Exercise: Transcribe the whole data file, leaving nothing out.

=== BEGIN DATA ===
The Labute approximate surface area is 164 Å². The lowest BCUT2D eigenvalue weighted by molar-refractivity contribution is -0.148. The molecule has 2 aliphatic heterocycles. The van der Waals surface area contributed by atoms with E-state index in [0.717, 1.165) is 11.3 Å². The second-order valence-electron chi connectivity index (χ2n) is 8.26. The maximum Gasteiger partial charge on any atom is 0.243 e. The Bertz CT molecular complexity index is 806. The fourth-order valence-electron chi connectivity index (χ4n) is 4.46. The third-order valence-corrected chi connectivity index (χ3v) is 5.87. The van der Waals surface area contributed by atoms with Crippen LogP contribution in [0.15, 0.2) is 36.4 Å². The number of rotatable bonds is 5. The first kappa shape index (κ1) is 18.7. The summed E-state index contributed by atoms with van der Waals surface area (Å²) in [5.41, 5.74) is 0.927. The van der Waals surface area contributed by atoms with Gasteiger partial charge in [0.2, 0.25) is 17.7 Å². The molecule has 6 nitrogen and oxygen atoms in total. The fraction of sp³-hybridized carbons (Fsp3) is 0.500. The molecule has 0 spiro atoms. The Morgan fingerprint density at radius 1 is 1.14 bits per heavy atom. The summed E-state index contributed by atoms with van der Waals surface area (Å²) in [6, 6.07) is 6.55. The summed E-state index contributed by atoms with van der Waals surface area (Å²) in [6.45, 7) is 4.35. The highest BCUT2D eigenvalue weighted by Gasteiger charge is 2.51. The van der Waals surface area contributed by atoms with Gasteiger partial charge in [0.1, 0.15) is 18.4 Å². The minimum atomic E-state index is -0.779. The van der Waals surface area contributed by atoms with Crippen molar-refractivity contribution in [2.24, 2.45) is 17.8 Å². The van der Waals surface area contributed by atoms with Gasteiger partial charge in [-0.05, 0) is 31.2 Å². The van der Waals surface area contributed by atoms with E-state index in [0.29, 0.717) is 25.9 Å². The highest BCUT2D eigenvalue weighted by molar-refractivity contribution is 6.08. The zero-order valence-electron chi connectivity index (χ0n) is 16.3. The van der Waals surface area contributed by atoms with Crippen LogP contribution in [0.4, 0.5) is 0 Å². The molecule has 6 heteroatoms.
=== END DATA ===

The Labute approximate surface area is 164 Å². The lowest BCUT2D eigenvalue weighted by molar-refractivity contribution is -0.148. The molecule has 2 aliphatic heterocycles. The van der Waals surface area contributed by atoms with E-state index in [0.717, 1.165) is 11.3 Å². The second-order valence-electron chi connectivity index (χ2n) is 8.26. The maximum Gasteiger partial charge on any atom is 0.243 e. The Bertz CT molecular complexity index is 806. The fourth-order valence-electron chi connectivity index (χ4n) is 4.46. The third-order valence-corrected chi connectivity index (χ3v) is 5.87. The van der Waals surface area contributed by atoms with Crippen LogP contribution in [0.15, 0.2) is 36.4 Å². The number of rotatable bonds is 5. The first kappa shape index (κ1) is 18.7. The summed E-state index contributed by atoms with van der Waals surface area (Å²) in [5.41, 5.74) is 0.927. The van der Waals surface area contributed by atoms with Gasteiger partial charge in [0.2, 0.25) is 17.7 Å². The molecule has 6 nitrogen and oxygen atoms in total. The fraction of sp³-hybridized carbons (Fsp3) is 0.500. The molecule has 0 spiro atoms. The Morgan fingerprint density at radius 1 is 1.14 bits per heavy atom. The summed E-state index contributed by atoms with van der Waals surface area (Å²) in [6, 6.07) is 6.55. The summed E-state index contributed by atoms with van der Waals surface area (Å²) in [6.45, 7) is 4.35. The highest BCUT2D eigenvalue weighted by Gasteiger charge is 2.51. The van der Waals surface area contributed by atoms with Gasteiger partial charge in [0.1, 0.15) is 18.4 Å². The minimum atomic E-state index is -0.779. The van der Waals surface area contributed by atoms with Crippen molar-refractivity contribution in [2.24, 2.45) is 17.8 Å². The van der Waals surface area contributed by atoms with Gasteiger partial charge in [-0.05, 0) is 31.2 Å². The van der Waals surface area contributed by atoms with E-state index in [0.29, 0.717) is 25.9 Å². The highest BCUT2D eigenvalue weighted by molar-refractivity contribution is 6.08. The zero-order valence-electron chi connectivity index (χ0n) is 16.3. The van der Waals surface area contributed by atoms with Crippen LogP contribution in [0.4, 0.5) is 0 Å². The molecule has 6 heteroatoms.